As a supporter of the NHS we know that it is a great "institution". As a realist and a person who has worked for the NHS we know it is not perfect. There are some core issues which should have been addressed some time ago. One is the influx of newly trained doctors who will begin work in NHS hospitals, largely unsupervised
Today Wednesday August 1, 2012 the new junior doctors will begin work. Today has been labelled Black Wednesday, having gone on record as one day in the year when you do not want to be hospitalised, period.
Now that this issue has been raised publicly it will need to be addressed as a matter of urgency. Of course it should have never got to this stage. However once would be patients read the news coverage in the mainstream media today confidence will be hit. It will mean that any deaths in hospital could be viewed as suspect by relatives.
Statistically the start of August in NHS hospitals has seen an increase in mortality. That is terrible news.
There are claims that a better system of "august change overs" for doctors is being rolled out across the country. This would mean that new doctors were closely supervised for at least the first few days of their appointment to a hospital ward. They would be able to shadow a more experienced doctor and learn the ropes rather than left "to their own devices" from day one.
The problem will be that as part of the junior doctor rotation in most hospitals the previous doctors will have left their jobs yesterday, July 31, 2012. In general junior doctors work on a rotation system that sees them changing wards and departments every three or four months.
August is D Day as far as brand new medical staff goes. Although the new doctors will have undertaken intensive training in medical college they will lack ward based experience. Too many are left to deal with patients on more than one ward, emergencies and more, on their own. There will be administrative and nursing staff to offer advice plus a consultant on hand at times but all in all they are left as the person responsible for the ward patients well being.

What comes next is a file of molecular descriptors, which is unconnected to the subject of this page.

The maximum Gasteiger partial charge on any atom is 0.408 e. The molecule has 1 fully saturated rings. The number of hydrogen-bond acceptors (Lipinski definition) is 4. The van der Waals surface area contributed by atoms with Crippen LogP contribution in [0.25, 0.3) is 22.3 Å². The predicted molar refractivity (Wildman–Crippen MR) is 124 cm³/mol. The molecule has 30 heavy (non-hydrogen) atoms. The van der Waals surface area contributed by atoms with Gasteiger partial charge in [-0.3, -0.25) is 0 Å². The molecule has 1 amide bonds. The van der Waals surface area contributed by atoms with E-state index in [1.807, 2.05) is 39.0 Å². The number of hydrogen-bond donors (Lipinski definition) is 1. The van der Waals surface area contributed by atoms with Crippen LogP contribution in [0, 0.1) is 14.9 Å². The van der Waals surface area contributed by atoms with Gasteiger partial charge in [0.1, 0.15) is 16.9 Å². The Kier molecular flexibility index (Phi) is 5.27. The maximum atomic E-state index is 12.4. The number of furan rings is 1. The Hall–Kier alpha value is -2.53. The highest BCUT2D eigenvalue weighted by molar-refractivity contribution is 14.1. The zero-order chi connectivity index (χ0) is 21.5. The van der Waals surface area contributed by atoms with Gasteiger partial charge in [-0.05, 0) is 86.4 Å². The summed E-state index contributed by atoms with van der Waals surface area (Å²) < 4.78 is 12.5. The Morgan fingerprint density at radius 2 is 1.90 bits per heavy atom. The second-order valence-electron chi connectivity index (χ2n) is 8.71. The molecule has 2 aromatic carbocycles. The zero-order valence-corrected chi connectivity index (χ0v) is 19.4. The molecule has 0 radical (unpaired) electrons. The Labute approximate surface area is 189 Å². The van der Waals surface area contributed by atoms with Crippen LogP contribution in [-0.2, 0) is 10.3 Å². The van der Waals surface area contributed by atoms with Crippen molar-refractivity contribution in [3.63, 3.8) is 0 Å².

With the best will in the world the NHS will be unable to cope with the initiative which aims to ensure that new doctors work alongside experienced doctors for at least the first four days of work. Some hospital trusts will have had new doctors in post already to achieve this come August 1 but others will not.
Funding issues and staff shortages will mean that Black Wednesday will not be resolved easily, but resolved it must be. If you were to suffer a cardiac arrest in hospital you should have an experienced doctor to hand. If not the NHS has failed you.
We all need to learn and junior doctors have a lot to offer. Like all new jobs though they need time to get to grips with their role.
Based in Yorkshire, in the middle of the UK, almost, this blogger offers her own unique perspective on life in GB
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